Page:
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Bringing families back in touch with each other: hundreds arrive daily at the ICRC

14-10-1999

ICRC Dili - September 11,1999 - Separated family members are coming to the International Committee of the Red Cross (ICRC) in their hundreds desperate to make contact again with their relatives.

   

Ref. TP-N- 00033-12

Many families were torn apart with the violence which erupted in East Timor at the beginning of September. The re-established tracing office in Dili is the focal point for hundreds of daily visitors - most of whom think they know where their relatives are but cannot contact them.

People have the option either to write a Red Cross message (RCM) entitled " In good health " or, if they have a contact number, to make call to relatives on the newly-installed satellite phone. Most of the messages are destined for Kupang and Attambua in West Timor. At the same time the names of people who have written messages in West Timor and in Darwin, Australia are posted on a bulletin board in th e ICRC compound and has become a magnet for the local population.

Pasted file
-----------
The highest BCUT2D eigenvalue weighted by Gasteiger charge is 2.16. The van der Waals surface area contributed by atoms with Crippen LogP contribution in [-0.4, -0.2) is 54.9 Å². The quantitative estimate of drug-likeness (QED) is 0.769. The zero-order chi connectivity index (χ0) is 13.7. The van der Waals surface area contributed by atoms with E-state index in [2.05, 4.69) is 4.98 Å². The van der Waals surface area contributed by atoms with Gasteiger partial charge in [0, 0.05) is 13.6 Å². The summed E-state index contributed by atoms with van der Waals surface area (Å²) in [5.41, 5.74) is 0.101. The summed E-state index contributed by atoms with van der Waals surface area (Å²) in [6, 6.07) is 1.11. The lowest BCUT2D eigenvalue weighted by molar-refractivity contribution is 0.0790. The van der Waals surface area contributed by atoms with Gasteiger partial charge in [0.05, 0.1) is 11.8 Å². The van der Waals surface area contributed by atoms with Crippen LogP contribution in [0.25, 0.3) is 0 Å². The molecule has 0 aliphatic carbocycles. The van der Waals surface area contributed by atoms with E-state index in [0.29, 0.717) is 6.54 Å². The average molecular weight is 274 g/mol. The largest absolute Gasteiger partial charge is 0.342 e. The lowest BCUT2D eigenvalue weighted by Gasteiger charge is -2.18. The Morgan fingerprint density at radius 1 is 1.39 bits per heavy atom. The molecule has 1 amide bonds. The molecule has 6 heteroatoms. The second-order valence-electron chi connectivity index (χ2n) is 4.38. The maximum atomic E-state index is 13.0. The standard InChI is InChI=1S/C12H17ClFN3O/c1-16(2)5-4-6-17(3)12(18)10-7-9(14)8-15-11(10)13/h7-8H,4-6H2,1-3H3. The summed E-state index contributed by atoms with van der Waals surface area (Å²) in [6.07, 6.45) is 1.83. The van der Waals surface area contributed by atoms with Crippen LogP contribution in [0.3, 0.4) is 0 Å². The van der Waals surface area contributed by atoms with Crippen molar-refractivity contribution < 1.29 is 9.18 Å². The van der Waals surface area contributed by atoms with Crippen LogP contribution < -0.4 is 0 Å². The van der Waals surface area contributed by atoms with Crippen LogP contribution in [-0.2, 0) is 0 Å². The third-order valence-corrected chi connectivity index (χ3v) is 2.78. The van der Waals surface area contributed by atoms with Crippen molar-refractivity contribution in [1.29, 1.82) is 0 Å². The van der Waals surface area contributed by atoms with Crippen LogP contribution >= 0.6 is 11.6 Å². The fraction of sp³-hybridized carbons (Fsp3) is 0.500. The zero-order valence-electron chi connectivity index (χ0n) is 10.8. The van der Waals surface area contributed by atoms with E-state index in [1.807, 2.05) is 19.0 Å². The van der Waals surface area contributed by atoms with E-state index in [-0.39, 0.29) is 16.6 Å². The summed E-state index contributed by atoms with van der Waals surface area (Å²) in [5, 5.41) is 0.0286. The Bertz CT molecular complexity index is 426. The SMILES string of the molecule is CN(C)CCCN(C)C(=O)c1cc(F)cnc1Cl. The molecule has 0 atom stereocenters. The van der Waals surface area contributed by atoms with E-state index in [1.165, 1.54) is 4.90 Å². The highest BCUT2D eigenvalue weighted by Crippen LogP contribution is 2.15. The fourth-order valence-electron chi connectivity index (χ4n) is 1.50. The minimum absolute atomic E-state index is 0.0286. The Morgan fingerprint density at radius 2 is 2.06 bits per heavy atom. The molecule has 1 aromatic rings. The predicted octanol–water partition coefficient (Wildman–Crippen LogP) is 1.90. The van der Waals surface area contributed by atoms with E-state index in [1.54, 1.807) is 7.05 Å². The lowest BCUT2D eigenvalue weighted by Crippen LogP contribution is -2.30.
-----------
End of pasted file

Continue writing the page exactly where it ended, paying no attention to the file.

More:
So far, around 2300 RCMs have been collected in ICRC Dili and around 3000 from West Timor by the ICRC and the Indonesian Red Cross (PMI). Around 30 satellite calls are made a day in what is only the second time the ICRC has used new technology to bring families back in touch following a successful similar experience in the Kosovo crisis earlier this year.

One visitor, a woman alone with six children in Dili is desperate to contact her husband who she thinks fled to Darwin. " I am alone here and it is really difficult. He doesn't know whether we are dead or alive. "

Says Ruth Kottman, responsible for tracing in ICRC Dili: " It is becoming clear that this is the thing people are asking us for most of all. They are extremely anxious to make that first contact so they know where their family members are but also to tell relatives that they are back in Dili and safe and well. The first satellite phone call was extremely emotional - it is a great comfort to hear the voice of a Srelative again for the first time since their ordeal of the past few weeks. Only when we have been able to re-establish family contacts will we begin to have an idea of how many people remain unaccounted for. "

In order to reach as many people as possible, the ICRC plans to develop a system of collecting and broadcasting names over radio stations to give listeners the chance to locate their relatives'whereabouts.